What’s in a Vendor Contract?
Established contracts with various vendors are a necessity for any commercial property; every landlord will rely on a third party to perform one service or another, often on a regular basis.
While a handshake agreement between parties would be more personal, a signed contract is your only opportunity to guarantee a recorded consensus on the details of your arrangement.
Know What You Need
The nature of any contract is to supply both parties with something they need. Therefore, you must begin with stating exactly what it is you need out of the deal – nothing can be assumed.
If your requirements aren’t specific and clear, the services performed may be general and frustrating, while putting a limit on your legal capacity for objection.
Timelines are crucial for contracts. It’s especially important with seasonal services that contracts be agreed upon well in advance of their needed performance. The reward is securing your services before vendors are fully booked as well as the relief of having a plan in place before problematic situations arise.
Be mindful though, never rush into a contract because of an approaching deadline. Take the time to read it thoroughly and perform your due diligence. Missing an important detail is the last thing you need.
Contract Is Final
Talk is only talk. Despite whatever you were told to believe would be in a contract, the written word stands as the fact.
Not every contract you come across is designed to trick you, but if someone hands you something to sign, there’s a strong chance it’s in their favor.
Reading vendor contracts doesn’t require a law degree, only some time and patience. Spotting those subtle line items hidden within a dense contract before you sign is the only way to prevent fine print details like auto-renewals or unanticipated charges from coming back to bite you.
Remember, an expressly written agreement should be a benefit to each party. You should know exactly what you’re getting for your money and be able to accurately forecast your expenses.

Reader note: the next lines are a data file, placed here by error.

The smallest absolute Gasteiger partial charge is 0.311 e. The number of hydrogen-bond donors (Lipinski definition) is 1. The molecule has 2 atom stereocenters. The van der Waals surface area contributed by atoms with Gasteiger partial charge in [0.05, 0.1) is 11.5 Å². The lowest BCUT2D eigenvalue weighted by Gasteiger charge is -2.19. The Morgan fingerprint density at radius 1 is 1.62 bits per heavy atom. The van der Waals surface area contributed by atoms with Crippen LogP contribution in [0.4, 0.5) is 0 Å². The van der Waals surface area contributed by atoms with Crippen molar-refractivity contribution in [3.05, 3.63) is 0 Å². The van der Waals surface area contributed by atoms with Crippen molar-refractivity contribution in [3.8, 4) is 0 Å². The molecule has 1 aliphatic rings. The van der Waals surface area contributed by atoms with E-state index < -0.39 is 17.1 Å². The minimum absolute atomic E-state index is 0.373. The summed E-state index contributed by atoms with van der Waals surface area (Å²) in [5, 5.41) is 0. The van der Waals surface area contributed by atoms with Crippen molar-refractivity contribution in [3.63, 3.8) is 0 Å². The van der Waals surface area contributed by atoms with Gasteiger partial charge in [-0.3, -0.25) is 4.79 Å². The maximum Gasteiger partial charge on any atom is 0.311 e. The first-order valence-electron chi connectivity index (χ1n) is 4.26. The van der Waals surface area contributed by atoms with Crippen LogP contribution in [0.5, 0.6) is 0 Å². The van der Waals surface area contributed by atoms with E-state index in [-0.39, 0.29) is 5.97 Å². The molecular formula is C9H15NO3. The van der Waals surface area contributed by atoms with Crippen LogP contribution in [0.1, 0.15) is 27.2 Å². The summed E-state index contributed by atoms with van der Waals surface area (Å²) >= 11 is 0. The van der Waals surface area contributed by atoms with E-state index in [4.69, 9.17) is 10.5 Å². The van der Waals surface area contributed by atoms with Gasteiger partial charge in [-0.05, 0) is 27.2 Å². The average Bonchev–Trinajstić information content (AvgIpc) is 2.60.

Reaching middle ground on an accurate and fair contract will help your property continue in good operation, but it should also help protect your savings.
Small vendors likely won’t have pre-written contracts, meaning you may be able to start with a simple contract form prepared by your own counsel. National vendors will often present you with finalized looking contracts. While these seem set in stone, know that you may be able to negotiate the terms. Even if the vendor won’t budge, you will at least understand your rights and obligations.
Knowing what you agree to pay shouldn’t just sound like a good number. The more information you have on the service required, the vendor and the market region you’re in, the better you’ll be able to negotiate contracts to a fair price.
Find People You Trust
Property owners have endless challenges begging for their time, attention and money. For most landlords, securing a management team that breathes confidence is the best agreement they’re able to make.
Trout Management has years of experience in the Mid-Atlantic helping property owners secure their needed services at the best available cost.
Contact us today if you think there’s a contract with our name on it.